The Parade's link to seasonal merchandising was vividly demonstrated one year -- I suspect it was the year of President Kennedy's assassination -- when Macy's considered canceling the Parade.  The other major department stores in the city, Gimbels, Stearn's, Alexander's, Bloomingdale's, etc., etc. pleaded with them to go on with the Parade as it so symbolized the beginning of the Christmas shopping season that they feared economic disaster if it didn't happen.

I don't actually watch the Parade much these days.  When I worked on it, the acts performed live and faced the crowds in the stands in front of the store.  Now they face the TV cameras in Herald Square. People in the stands get to see their backsides as they lip-sync to their pre-recorded, heavily mixed and edited performances.  I guess I just don't like that there's so much electronic mediation and distancing of the magic of the performers from the children who were originally seen to be the Parade's main audience.


Your description of what I've always called the Macy's Day Parade (their marketed worked on me!) is fascinating! I remember Gimbels, but just barely, right across the street from Macy's, no? Macy's was my favorite department store for many years... we had one in Albany for as long as I can remember. I was still going to Macy's in San Francisco when the whole operation was sold (again) to the Federated chain. I think it was about then that the store completed its transformation to just another cookie-cutter department store. Nothing special.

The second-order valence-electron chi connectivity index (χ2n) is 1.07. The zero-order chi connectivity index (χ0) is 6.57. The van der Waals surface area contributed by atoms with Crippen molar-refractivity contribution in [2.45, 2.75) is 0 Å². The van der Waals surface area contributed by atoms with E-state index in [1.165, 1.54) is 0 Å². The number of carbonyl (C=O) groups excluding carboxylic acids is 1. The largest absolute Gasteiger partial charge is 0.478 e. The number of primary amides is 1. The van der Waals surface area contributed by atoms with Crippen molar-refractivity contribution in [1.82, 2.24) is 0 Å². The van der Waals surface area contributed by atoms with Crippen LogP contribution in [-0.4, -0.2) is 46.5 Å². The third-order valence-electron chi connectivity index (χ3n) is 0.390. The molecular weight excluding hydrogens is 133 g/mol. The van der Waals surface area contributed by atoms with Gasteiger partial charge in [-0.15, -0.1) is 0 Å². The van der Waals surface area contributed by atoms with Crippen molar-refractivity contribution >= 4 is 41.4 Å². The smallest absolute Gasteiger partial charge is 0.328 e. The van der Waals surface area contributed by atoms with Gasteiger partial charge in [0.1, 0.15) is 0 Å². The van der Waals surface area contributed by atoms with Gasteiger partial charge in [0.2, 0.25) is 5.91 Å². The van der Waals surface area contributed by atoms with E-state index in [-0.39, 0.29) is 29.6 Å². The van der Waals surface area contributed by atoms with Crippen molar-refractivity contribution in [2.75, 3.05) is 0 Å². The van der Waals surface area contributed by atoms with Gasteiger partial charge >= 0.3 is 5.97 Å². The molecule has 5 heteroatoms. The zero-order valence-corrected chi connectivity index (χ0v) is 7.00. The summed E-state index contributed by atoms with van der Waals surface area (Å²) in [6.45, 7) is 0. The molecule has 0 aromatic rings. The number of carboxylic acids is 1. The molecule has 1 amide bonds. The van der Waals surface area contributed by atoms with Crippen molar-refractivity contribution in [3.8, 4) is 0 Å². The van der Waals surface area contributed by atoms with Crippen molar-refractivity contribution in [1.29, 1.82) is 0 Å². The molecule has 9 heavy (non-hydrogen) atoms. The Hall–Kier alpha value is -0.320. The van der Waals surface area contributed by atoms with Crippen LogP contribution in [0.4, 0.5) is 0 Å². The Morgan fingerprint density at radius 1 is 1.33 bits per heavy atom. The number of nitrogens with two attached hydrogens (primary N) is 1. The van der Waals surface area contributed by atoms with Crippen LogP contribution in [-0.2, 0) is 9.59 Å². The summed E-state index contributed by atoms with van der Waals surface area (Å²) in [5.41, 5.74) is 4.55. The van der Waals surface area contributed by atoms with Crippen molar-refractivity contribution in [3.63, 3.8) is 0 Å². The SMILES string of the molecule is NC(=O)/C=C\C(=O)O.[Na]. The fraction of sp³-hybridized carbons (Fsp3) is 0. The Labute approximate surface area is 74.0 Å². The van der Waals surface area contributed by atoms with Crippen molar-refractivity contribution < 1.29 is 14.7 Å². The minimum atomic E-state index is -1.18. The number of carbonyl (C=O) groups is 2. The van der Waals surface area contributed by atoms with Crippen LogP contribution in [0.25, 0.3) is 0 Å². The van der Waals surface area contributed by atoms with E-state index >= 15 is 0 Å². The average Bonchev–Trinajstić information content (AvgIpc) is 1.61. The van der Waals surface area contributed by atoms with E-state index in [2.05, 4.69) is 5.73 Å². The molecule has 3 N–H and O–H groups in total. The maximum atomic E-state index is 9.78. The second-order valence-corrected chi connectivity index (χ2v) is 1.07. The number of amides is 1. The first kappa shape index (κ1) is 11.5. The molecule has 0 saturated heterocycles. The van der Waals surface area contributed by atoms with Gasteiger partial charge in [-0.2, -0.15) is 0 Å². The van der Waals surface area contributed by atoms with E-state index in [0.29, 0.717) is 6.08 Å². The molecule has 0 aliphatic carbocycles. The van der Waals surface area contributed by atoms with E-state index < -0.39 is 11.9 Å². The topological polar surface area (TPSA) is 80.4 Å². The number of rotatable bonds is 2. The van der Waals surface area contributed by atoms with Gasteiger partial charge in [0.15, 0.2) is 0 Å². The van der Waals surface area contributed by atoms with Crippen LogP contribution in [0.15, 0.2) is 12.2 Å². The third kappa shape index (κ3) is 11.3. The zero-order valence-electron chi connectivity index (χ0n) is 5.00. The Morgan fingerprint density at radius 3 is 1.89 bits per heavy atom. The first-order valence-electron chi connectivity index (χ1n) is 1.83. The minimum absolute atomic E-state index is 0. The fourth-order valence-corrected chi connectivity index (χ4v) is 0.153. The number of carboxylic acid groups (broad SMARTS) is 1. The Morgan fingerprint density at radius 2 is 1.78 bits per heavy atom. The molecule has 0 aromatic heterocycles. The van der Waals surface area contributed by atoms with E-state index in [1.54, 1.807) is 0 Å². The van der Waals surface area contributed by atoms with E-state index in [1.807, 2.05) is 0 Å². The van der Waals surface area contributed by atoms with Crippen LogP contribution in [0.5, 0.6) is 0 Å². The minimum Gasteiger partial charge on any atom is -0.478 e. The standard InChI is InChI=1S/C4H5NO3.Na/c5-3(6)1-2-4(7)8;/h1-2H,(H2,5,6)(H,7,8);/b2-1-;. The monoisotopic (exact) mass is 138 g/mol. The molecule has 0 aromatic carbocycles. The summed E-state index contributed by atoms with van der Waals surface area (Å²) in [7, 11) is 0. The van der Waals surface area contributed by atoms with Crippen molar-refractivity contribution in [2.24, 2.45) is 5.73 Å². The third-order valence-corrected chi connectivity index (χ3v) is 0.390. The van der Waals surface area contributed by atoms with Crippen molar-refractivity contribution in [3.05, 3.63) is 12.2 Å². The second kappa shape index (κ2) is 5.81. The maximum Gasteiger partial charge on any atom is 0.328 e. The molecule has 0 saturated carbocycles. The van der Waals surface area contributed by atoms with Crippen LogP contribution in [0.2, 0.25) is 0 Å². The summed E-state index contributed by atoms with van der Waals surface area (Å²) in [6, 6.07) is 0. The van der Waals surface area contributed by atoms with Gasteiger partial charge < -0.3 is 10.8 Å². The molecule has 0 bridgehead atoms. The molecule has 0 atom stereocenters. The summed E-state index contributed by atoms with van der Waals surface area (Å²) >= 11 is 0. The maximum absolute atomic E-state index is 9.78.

Sorry for the long-winded comment. Happy Thanksgiving!
Ummm... I meant "marketing."
Happy thanksgiving to you an Fritz.

Say, what became of the monkeys?
Good to be reminded of celebrations which can easily pass us by over here. Happy thanksgiving.
Like WCS, I used to love Macy's and I agree it hasn't been the same since the sale (I think in the early '90s). I went once to the parade and really enjoyed it, but that was about 35 years ago!

As for John McCain, maybe we're just not bright enough to understand. Are brains not necessary for vice president?
Happy belated Thanksgiving to you and Fritz. It was great spending some time with you this year. One of the things for which I am thankful.

Not to exacerbate your feelings about the parade but it has gotten even father removed from the original. This year the live performances were broadcast from the theaters. Only the "drop in" guests were actually visible to anyone attending the parade.
Belated Happy Thanksgiving.

And like Urspo asked, what happened to the monkeys?